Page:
Students walk across Harvard Yard

Stephanie Mitchell/Harvard file photo

Campus & Community

Harvard’s pulse on inclusion and belonging

3 min read

First University-wide survey on those topics begins

Harvard University is piloting an unprecedented community-wide survey on inclusion and belonging for its faculty, staff, and students.

The 10-question, three-minute pilot Pulse Survey will ask every member of the community about perceptions of inclusion and belonging at Harvard, and help University leaders evaluate the survey instrument and best channels for reaching such a broad community. This pilot of the survey instrument will ultimately help the University establish a baseline and guide. Future work will measure progress toward enhancing inclusion and belonging in the University’s culture and experiences.

The survey, available from today through March 22, will be the first at Harvard distributed to all faculty and academic personnel, staff, and degree-seeking students.

“The experience of every member of our community matters,” said President Larry Bacow. “The pilot Pulse Survey will enable us to hear and learn from everyone, and it will serve as important starting point as we work together to strengthen the entire University.”

“Today is an important day,” said John Silvanus Wilson, senior adviser and strategist to Bacow. “For the first time in its history, each individual in the Harvard community can share his or her suggestions and perceptions about the culture at Harvard University. This pilot opportunity will allow us to evaluate both the survey and deployment strategies, which will then help to inform future Pulse Survey efforts. We’re incredibly excited about this opportunity.”

A poster advertising the survey
A poster publicizing the survey.

“It’s hard to learn when you do not feel included in your community; it’s hard to do good work,” said Andrew Ho, the Charles William Eliot Professor of Education. Ho was a member of the Presidential Task Force on Inclusion and Belonging, which offered strategies for the University to put all its community members in the best position to thrive. “From this pilot, we can learn how to measure improvement toward inclusion and belonging at Harvard. The results can help us find bright spots and pain points.”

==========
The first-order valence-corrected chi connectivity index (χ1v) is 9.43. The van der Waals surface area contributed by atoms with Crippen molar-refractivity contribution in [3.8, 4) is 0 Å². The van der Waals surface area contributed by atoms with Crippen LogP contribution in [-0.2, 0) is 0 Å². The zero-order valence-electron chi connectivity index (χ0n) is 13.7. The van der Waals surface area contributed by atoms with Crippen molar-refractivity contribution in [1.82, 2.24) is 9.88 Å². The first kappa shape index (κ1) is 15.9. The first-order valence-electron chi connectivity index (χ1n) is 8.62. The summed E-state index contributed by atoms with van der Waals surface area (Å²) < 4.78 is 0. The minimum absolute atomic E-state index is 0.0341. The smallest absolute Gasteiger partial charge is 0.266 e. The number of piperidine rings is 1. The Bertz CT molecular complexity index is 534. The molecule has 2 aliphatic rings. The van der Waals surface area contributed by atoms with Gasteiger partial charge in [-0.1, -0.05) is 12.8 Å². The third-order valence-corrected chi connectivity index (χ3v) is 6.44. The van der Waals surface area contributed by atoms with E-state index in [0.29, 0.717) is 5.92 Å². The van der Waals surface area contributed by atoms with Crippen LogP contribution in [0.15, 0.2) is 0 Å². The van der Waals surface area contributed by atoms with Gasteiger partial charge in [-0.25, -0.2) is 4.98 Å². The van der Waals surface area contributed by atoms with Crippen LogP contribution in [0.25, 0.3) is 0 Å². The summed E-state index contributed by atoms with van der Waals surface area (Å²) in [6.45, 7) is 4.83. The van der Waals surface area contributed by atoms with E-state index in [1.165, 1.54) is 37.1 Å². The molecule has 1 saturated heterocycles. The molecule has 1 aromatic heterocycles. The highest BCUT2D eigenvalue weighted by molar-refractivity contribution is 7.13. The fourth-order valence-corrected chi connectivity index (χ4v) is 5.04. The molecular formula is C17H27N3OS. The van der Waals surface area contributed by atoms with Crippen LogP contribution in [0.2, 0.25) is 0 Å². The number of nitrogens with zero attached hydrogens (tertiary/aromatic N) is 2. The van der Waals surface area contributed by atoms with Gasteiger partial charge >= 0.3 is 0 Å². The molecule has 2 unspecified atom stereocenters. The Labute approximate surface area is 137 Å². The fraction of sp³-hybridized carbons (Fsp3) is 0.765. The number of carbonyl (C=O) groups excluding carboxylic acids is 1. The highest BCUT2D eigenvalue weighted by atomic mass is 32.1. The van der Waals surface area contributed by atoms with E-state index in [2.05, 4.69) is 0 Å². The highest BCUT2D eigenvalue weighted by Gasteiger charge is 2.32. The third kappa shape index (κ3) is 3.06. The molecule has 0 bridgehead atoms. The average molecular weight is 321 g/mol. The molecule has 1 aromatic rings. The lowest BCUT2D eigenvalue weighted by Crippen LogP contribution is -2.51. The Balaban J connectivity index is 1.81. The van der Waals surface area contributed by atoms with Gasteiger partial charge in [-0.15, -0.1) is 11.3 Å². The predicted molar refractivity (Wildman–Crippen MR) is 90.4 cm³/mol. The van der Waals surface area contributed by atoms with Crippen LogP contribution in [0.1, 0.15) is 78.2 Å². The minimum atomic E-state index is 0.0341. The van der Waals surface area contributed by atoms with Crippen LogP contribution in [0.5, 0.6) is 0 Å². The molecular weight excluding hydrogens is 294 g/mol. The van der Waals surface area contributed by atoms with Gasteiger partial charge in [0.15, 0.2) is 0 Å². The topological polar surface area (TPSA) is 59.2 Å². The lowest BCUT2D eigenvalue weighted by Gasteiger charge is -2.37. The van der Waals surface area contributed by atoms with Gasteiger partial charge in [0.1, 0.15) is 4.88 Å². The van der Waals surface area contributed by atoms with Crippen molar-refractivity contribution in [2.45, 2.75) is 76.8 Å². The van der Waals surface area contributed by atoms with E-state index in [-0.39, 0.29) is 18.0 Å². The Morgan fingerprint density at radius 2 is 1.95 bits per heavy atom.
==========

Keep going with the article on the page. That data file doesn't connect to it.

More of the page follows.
The Task Force had recommended a survey to get baseline data that will position Harvard to begin to attend what needs to be addressed, identify and initiate repairs, and discover and share best practices. Around 50,000 members of the University community will receive an email invitation today to take the survey.

“This survey will help us move toward our goal of sustainable inclusive excellence,” Wilson said. “The individual experience of every single Harvard community member matters to us. Responses will help guide priorities, practices, and policies in the months and years to come, and that’s why it is critical that we hear from as many people as we can.”

The short survey can be accessed at The survey includes a short demographic questionnaire.

University-level results will be shared publicly toward the end of the academic year.